On Monday I had a job offer – a somewhat full time position at a new children’s bookstore and cafe. I’ve been deliberating for a couple of days, but it’s thrilling to know I’ll be out of my current job within a few weeks.

    On Tuesday, a friend did the sweetest thing I think anyone’s ever done for me. I don’t know if they dedicated it to me, but Luna deffo did play “California (all the way)” just as I walked in.

    On Thursday, Sarah won a teaching award from the English department.

    On Friday, Sarah’s fiance sent her flowers from Russia. Well, the flowers weren’t from Russia, but the call to order the flowers was. Either way, they’re gorgeous, and have an incomprehensible card, and made both of us cry.

    On Friday, we had our Thanksgiving dinner. Everything was perfect, everyone was wonderful, no one ended up in the ER, and we sat up until 2:30am drinking wine and making a puzzle and playing stupid games.

    This morning, on my way out the door to a NaNo write-in, I got a letter in the mail saying that I’ve been accepted to the library science program.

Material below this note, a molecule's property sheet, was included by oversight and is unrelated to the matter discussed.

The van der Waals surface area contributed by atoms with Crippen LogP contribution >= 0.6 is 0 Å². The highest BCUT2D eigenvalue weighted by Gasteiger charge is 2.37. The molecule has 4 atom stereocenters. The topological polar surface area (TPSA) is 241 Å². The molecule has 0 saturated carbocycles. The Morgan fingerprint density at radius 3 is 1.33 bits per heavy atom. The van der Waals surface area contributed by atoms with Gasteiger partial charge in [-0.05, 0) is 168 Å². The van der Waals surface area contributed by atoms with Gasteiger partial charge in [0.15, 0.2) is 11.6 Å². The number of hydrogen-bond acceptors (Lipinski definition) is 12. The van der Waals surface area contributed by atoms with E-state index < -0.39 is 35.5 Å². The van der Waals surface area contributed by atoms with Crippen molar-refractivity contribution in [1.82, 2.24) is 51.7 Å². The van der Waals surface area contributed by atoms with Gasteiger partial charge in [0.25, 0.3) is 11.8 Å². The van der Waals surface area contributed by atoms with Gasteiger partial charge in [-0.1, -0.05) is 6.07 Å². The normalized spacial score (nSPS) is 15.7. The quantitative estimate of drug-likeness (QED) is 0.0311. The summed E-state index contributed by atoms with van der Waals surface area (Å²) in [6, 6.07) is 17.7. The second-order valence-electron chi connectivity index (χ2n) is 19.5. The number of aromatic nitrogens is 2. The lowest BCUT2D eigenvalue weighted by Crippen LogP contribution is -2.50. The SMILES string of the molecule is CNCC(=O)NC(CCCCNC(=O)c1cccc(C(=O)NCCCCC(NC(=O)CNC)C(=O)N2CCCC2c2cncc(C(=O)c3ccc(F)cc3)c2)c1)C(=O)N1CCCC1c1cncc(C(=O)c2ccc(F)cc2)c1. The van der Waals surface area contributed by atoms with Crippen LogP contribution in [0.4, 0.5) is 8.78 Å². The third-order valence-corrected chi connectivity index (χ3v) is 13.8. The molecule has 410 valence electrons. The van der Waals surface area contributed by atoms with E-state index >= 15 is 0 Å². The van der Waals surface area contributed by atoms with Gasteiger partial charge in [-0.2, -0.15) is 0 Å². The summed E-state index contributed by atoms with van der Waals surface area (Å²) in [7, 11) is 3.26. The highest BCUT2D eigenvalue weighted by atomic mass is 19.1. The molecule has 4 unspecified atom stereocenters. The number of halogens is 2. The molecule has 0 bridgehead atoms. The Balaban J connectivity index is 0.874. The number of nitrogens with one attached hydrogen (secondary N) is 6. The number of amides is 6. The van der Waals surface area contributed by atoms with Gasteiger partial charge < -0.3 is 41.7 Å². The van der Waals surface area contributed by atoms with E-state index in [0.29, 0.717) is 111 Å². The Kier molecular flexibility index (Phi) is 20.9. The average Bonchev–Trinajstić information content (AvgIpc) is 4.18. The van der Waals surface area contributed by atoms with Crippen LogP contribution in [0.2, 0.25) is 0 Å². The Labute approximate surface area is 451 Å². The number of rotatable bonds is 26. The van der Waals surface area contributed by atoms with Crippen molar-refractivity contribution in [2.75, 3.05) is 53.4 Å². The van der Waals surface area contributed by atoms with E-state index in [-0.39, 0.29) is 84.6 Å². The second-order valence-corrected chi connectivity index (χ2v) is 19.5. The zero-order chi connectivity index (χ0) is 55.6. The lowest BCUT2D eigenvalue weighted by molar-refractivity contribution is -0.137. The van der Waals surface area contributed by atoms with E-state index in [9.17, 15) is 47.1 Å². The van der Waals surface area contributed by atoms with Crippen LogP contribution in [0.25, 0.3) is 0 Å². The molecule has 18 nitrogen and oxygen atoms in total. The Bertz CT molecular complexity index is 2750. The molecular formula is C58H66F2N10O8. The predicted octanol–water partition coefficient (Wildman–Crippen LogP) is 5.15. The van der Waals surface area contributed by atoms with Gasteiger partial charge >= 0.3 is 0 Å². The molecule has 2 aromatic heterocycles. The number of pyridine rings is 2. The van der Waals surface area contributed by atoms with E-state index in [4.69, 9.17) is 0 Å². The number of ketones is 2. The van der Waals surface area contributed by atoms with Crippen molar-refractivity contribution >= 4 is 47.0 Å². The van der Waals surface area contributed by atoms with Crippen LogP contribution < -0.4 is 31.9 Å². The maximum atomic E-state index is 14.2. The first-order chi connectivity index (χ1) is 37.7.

After so much heartache and struggle, it has been wonderful to have a week of good news.

    from the novel

    She looks at me as if she really sees me. I’m sure I’m over romanticizing this moment, but it feels like the first time I’ve really been seen in ages. I kiss her.

    The taste of him in my mouth. How I missed this – not his taste, but the taste of another person – the taste of cigarettes and last night’s wine and the way his fingers play with my hair.

    On film this moment would be oversaturated with light. Her skin would be too pale against the blue sheets, against the white of her pillowcase. The light would pulse and play across her features, across her body wrapped in the soft blanket. He is propped up on one elbow over her, their faces close enough to touch. In the background, something instrumental and nondescript plays, something with a name like “the morning after” – probably piano and something atmospheric. He touches the side of her face, and she turns her mouth to his hand, leaving a lingering kiss on his palm. They are bathed in a warm light – the sort of light that means possibility and not that day has come and the moment is broken.